if ((dx < 0 && dy < 0) || (dx > 0 && dy > 0))
{
yy = yy + 1;
}
else
{
yy = yy - 1;
}
px = px + 2 * (dy1 - dx1);
}
//draw_point(xx, yy);
}
}
else
{
if (dy >= 0)
{
xx = x1;
yy = y1;
ye = y2;
}
else
{
xx = x2;
yy = y2;
ye = y1;
}
//draw_point(xx, yy);
for (i = 0; yy < ye; i++)
{
yy = yy + 1;
if (py <= 0)
{
py = py + 2 * dx1;
}
else
{
if ((dx < 0 && dy < 0) || (dx > 0 && dy > 0))
{
xx = xx + 1;
}
else
{
xx = xx - 1;
}
py = py + 2 * (dx1 - dy1);
}
//draw_point(xx, yy);
}
}
};


# Removing unncessary branches

Looking at the assembly generated by your code, you indeed managed to get rid of all branches save for the one needed by the loop itself. Nice! But maybe you removed too many? The main issue is the speed of the loop itself. Branches outside the loop do not impact performance much, and they can actually help performance! Consider for example that in the "non-compact" Bresenham implementation, they basically have two specialized loops, and choose which one to use depending on the slope. You could do that as well and perhaps reduce the amount of pre-calculation necessary in each case.

Another issue is the use of multiplications in lines such as these:

int lookx[2] = {xm, xm + (qr * cy * dxA)},
looky[2] = {ym, ym + (qr * cx * dyA)},
lookd[2] = {qr * pd, qr * (pd - xym)};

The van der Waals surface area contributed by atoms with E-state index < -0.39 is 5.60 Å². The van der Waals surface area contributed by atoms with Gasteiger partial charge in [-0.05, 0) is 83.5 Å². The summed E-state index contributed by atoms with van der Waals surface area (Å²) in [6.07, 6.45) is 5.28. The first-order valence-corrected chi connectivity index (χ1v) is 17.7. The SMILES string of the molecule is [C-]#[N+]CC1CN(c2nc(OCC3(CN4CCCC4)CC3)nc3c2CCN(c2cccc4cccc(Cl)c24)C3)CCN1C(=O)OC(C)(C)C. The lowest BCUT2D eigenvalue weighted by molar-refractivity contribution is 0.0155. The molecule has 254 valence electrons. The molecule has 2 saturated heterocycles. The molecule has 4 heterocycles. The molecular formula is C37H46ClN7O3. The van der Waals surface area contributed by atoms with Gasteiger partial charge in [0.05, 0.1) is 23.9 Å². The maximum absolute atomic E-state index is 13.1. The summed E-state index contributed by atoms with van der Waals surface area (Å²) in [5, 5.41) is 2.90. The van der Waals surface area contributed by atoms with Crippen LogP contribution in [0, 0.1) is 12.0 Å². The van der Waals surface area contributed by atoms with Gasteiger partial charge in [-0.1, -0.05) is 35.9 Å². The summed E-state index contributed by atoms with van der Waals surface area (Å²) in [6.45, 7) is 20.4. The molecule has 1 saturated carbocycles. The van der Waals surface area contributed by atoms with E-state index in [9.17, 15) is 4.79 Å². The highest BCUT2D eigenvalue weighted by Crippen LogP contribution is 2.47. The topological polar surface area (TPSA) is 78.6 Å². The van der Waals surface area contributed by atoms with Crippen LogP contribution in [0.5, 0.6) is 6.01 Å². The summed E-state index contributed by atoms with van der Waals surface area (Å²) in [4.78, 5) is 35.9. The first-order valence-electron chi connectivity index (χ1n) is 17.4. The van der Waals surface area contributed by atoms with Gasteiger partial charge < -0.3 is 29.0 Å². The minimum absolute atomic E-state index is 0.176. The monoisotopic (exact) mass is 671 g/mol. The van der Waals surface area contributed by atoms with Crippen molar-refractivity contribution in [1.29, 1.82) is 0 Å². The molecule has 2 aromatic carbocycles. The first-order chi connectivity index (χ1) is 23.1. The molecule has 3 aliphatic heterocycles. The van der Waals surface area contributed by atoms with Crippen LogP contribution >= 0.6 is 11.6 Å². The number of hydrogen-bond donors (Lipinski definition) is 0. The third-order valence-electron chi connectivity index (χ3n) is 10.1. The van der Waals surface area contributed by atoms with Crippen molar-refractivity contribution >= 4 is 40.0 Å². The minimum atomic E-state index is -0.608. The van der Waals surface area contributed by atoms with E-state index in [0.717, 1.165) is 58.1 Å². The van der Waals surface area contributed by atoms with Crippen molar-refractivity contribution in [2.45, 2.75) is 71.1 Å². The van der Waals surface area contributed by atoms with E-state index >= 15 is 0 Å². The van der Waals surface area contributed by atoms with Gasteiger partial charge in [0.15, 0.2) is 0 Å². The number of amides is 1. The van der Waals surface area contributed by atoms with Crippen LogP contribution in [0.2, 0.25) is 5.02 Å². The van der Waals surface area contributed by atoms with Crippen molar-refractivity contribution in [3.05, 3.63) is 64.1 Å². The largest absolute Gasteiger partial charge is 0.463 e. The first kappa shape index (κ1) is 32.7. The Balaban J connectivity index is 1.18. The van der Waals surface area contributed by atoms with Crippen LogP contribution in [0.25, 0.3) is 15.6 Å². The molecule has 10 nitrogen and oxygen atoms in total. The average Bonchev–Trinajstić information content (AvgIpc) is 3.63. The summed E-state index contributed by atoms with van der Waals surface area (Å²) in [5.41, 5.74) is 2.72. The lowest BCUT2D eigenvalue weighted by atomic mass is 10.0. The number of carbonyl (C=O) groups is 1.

Here, qr, cx and cy are both booleans. By using a multiplication here, it seems that at least on some CPU architectures, GCC actually generates multiplication instructions, when it could have used fast instructions such as and and conditional moves. Rewriting the above to the following lines seems to get rid of the multiplication instructions:

int lookx[2] = {xm, xm + ((qr & cy) * dxA)},
looky[2] = {ym, ym + ((qr & cx) dyA)},
lookd[2] = {qr ? pd : 0, qr ? (pd - xym) : 0};


Clang seems to see that it can use conditional moves here without having to rewrite it, at least on x86_64. Of course, this is not so important unless you expect to draw many short lines, where the setup cost dominates.

Again, if you allow branches in the setup, you can have specialized init functions for the 8 distinct slope ranges which will be much simpler.

# Branch predictors are awesome

Branches are bad on GPUs, but on CPUs a lot of effort has been spent optimizing the branch predictors. Conditions that are static during a loop are probably predicted with 100% accuracy and cost basically nothing. But even conditions that change often, like if (px < 0), might be predicted with a high degree of accuracy if they follow a pattern. And they do in the case of drawing lines using Bresenham's algorithm. It probably works better for some slopes than others though.

The above can very well explain why the "non-compact" version performs just as well. But it will probably also depend a lot on what CPU it is running on, what optimization level is used, and what kind of lines you are drawing (long/short, right angles/arbitrary angles).

# Other possible optimizations

Assuming you keep the loop the same, you can thing about vectorizing it a little bit. You could group x1, y1 and ec together in a single 128-bit register, and also make a single __m128 lookup[2], so you can just do a single _mm_add_epi32() to add the three components of the lookup table to x1, y1 and ec in one go.